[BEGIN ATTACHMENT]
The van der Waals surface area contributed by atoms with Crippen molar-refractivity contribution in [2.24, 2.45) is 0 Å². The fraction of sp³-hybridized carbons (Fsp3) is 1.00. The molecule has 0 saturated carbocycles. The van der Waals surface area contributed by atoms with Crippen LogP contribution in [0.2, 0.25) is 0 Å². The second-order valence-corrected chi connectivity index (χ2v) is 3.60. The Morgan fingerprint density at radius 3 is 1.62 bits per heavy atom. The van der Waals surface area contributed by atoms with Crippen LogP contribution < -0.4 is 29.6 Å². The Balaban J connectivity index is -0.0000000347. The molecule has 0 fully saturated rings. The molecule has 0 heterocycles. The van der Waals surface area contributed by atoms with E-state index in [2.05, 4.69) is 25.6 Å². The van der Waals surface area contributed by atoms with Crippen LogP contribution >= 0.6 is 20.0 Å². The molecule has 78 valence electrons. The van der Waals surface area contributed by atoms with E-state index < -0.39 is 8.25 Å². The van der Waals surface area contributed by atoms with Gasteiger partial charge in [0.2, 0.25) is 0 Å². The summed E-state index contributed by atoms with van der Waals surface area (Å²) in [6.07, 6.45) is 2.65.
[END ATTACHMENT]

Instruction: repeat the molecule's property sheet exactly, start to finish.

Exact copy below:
The van der Waals surface area contributed by atoms with Crippen molar-refractivity contribution in [2.24, 2.45) is 0 Å². The fraction of sp³-hybridized carbons (Fsp3) is 1.00. The molecule has 0 saturated carbocycles. The van der Waals surface area contributed by atoms with Crippen LogP contribution in [0.2, 0.25) is 0 Å². The second-order valence-corrected chi connectivity index (χ2v) is 3.60. The Morgan fingerprint density at radius 3 is 1.62 bits per heavy atom. The van der Waals surface area contributed by atoms with Crippen LogP contribution < -0.4 is 29.6 Å². The Balaban J connectivity index is -0.0000000347. The molecule has 0 fully saturated rings. The molecule has 0 heterocycles. The van der Waals surface area contributed by atoms with E-state index in [2.05, 4.69) is 25.6 Å². The van der Waals surface area contributed by atoms with Crippen LogP contribution >= 0.6 is 20.0 Å². The molecule has 78 valence electrons. The van der Waals surface area contributed by atoms with E-state index < -0.39 is 8.25 Å². The van der Waals surface area contributed by atoms with Gasteiger partial charge in [0.2, 0.25) is 0 Å². The summed E-state index contributed by atoms with van der Waals surface area (Å²) in [6.07, 6.45) is 2.65.